• [0010]
    Preferably, the barrier layer includes a portion extending beyond at least one edge of the foam layer to form a lip for adhering to another piece of the sheet material overlapping the lip. The lip can include an adhesive such as a pressure-sensitive adhesive covered by a release paper, or any other suitable type of material for adhering the lip to another piece of the sheet material.
  • [0011]
    A preferred composition for forming the barrier layer includes a blend of polyolefin-based resins. More particularly, the composition preferably comprises an ethylene vinyl acetate resin blended with a second polyolefin resin. Various polyolefins can be used as the second component. The filler preferably comprises about 40% to 65% by weight of the composition of the barrier layer.
  • [0012]
    In another aspect of the invention, a sheet material providing sound and moisture vapor barrier properties comprises a polymer foam layer providing resilient compressibility and sound transmission loss, and a polymer film layer joined to the foam layer to serve as a moisture vapor barrier. The foam layer is formed of a composition comprising a thermoplastic polymer resin and about 10% to 65% by weight filler, more preferably about 30% to 65% filler, most preferably about 40% to 65% filler. The polymer resin and filler are selected to give the composition a melt index of at least about 1, the composition being foamed by inclusion of a foaming agent. The foaming agent can comprise a chemical or physical blowing agent.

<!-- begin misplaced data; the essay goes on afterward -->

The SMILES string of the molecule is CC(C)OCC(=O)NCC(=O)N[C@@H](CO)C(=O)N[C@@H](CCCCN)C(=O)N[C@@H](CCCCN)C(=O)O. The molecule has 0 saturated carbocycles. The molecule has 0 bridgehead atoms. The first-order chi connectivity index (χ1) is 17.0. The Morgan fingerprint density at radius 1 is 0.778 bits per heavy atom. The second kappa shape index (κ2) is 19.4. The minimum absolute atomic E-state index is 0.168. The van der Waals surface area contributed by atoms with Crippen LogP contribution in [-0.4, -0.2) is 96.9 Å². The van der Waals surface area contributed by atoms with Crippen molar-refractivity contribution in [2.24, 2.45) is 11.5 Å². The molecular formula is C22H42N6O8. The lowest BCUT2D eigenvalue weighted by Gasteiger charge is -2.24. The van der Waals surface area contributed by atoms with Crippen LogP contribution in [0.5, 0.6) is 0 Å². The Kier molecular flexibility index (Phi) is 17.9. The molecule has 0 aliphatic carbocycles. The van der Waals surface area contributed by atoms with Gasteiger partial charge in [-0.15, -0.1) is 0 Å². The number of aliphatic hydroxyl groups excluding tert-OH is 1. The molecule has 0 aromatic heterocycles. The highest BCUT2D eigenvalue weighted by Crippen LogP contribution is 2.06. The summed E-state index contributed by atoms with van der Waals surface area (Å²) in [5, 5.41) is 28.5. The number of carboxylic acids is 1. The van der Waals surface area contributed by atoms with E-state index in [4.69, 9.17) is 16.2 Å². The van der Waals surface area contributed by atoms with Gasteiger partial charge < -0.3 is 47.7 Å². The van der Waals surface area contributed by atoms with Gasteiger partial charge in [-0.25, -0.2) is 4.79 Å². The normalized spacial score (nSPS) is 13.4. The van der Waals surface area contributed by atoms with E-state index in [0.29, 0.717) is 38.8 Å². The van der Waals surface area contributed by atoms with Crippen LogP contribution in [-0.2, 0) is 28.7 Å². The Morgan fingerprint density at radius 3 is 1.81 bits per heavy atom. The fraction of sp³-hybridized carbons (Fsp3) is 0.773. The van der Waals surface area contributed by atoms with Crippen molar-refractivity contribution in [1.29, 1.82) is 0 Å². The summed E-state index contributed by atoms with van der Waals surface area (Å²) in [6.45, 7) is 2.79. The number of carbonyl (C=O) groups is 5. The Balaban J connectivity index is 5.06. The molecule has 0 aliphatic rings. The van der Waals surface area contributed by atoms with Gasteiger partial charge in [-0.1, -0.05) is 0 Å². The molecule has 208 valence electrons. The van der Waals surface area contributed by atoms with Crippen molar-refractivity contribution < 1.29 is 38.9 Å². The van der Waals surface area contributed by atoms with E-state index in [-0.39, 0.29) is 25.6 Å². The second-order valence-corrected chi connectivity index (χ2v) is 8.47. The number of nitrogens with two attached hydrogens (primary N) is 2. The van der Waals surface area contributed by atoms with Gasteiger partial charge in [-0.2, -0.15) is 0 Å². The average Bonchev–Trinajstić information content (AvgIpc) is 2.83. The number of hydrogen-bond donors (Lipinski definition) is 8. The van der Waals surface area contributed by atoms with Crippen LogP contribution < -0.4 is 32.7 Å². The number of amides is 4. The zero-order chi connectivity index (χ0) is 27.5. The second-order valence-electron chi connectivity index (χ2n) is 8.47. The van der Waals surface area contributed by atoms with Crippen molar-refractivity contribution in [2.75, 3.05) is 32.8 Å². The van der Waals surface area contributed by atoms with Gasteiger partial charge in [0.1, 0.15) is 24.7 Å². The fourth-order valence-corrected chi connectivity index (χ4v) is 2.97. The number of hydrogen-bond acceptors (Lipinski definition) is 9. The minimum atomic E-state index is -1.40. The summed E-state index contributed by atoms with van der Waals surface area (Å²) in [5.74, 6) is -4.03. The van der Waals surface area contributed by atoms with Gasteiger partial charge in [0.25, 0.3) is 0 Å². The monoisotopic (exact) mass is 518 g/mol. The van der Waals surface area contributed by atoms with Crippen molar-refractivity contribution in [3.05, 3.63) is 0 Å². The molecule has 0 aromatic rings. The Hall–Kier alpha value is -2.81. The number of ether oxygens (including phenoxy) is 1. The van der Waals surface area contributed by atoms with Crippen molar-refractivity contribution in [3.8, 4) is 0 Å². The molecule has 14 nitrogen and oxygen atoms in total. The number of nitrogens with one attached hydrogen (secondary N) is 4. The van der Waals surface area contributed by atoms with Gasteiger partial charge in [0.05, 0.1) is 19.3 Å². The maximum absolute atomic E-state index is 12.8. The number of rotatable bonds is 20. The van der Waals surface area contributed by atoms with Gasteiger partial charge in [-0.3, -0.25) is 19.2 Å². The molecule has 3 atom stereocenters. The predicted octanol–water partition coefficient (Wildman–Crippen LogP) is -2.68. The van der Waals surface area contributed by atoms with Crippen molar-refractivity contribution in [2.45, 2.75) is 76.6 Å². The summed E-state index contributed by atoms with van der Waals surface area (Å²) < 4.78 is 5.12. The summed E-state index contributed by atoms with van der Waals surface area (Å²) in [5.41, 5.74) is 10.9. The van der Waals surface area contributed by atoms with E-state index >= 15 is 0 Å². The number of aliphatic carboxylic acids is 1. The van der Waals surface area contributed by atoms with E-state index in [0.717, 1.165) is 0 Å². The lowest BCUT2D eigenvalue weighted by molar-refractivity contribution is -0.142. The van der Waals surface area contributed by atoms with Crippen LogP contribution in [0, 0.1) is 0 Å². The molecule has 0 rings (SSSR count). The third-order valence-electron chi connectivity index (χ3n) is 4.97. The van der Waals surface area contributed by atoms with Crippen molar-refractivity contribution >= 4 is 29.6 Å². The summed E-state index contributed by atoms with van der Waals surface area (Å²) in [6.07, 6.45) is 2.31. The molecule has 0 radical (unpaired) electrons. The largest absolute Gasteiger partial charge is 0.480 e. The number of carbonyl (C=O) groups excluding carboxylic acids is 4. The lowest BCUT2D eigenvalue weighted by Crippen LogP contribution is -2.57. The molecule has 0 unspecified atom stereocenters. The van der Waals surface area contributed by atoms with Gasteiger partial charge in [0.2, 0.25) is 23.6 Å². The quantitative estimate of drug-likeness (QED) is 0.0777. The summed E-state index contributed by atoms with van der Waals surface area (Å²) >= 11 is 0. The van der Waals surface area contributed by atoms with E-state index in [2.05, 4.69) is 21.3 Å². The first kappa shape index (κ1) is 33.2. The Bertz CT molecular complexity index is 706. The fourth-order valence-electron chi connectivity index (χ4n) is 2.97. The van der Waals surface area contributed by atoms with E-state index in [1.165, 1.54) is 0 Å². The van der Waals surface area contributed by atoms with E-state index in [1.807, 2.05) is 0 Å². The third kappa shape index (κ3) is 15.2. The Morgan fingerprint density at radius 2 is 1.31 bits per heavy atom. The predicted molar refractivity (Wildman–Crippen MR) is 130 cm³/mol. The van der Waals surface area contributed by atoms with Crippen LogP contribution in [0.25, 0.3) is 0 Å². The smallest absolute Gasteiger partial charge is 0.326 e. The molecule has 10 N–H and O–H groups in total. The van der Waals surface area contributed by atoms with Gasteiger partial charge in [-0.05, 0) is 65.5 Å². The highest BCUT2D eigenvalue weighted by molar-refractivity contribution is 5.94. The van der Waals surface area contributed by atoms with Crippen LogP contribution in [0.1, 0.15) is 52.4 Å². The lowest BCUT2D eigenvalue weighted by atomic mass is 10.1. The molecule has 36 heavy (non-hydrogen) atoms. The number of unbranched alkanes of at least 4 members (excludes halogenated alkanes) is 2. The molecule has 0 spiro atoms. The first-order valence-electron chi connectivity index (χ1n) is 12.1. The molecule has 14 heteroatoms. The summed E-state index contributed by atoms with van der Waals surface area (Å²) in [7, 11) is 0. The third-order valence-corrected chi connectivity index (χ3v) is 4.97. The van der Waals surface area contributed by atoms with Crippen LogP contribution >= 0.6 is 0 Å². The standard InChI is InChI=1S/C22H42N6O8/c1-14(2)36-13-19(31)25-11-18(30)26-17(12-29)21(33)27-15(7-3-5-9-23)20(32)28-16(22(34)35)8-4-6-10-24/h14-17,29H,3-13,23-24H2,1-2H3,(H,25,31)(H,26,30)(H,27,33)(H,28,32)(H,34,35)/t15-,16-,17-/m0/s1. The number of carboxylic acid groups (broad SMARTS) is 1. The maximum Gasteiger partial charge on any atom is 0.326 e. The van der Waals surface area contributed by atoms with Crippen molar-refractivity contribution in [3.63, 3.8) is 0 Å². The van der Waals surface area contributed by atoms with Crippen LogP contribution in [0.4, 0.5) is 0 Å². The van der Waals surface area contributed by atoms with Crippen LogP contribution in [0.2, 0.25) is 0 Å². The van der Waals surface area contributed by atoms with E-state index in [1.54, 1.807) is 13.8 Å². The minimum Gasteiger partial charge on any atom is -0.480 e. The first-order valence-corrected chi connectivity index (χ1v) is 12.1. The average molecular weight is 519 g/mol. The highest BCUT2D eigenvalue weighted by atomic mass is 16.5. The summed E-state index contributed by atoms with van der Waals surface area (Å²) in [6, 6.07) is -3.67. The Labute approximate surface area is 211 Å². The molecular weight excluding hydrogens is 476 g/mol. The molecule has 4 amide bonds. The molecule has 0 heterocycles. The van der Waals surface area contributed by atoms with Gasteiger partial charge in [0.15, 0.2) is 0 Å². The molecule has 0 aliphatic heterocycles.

• [0013]
    The polymer resin of the composition for forming the sound-deadening foam layer preferably comprises an ethylene vinyl acetate resin blended with a second polyolefin resin.
  • [0014]
    Preferably, the foam layer has a thickness of about 0.03 to 0.5 inch and the film layer has a thickness of about 1 to 5 mils.
  • [0015]
    In any of the embodiments of the invention, the composition for forming the sound-deadening layer can include a portion of recycled scrap resin. The scrap resin can comprise various polymers such polyethylene, ethylene vinyl acetate, or polyvinylidene chloride (PVDC). Generally, PVDC would be undesirable as a component of such a composition because upon heating to temperatures required for extruding, casting, or the like, the PVDC generates hydrochloric acid which would be corrosive. However, in accordance with the invention, the composition also includes a filler that tends to neutralize the acid. Thus, the presence of the filler enables PVDC-containing scrap resins to be included without deleterious effects.
  • BRIEF DESCRIPTION OF THE DRAWINGS
  • [0016]
    Having thus described the invention in general terms, reference will now be made to the accompanying drawings, which are not necessarily drawn to scale, and wherein:
  • [0017]
    [0017]FIG. 1 shows a sheet material in accordance with an embodiment of the invention installed as a flooring underlayment;
  • [0018]
    [0018]FIG. 2 is a cross-sectional view on line 2-2 of FIG. 1;
  • [0019]
    [0019]FIG. 3 is a view similar to FIG. 2, depicting another embodiment of the invention;
  • [0020]
    [0020]FIG. 4 is a cross-sectional view showing an alternative embodiment of the invention; and
  • [0021]
    [0021]FIG. 5 is cross-sectional view of yet another embodiment of the invention.
  • DETAILED DESCRIPTION OF PREFERRED EMBODIMENTS
  • [0022]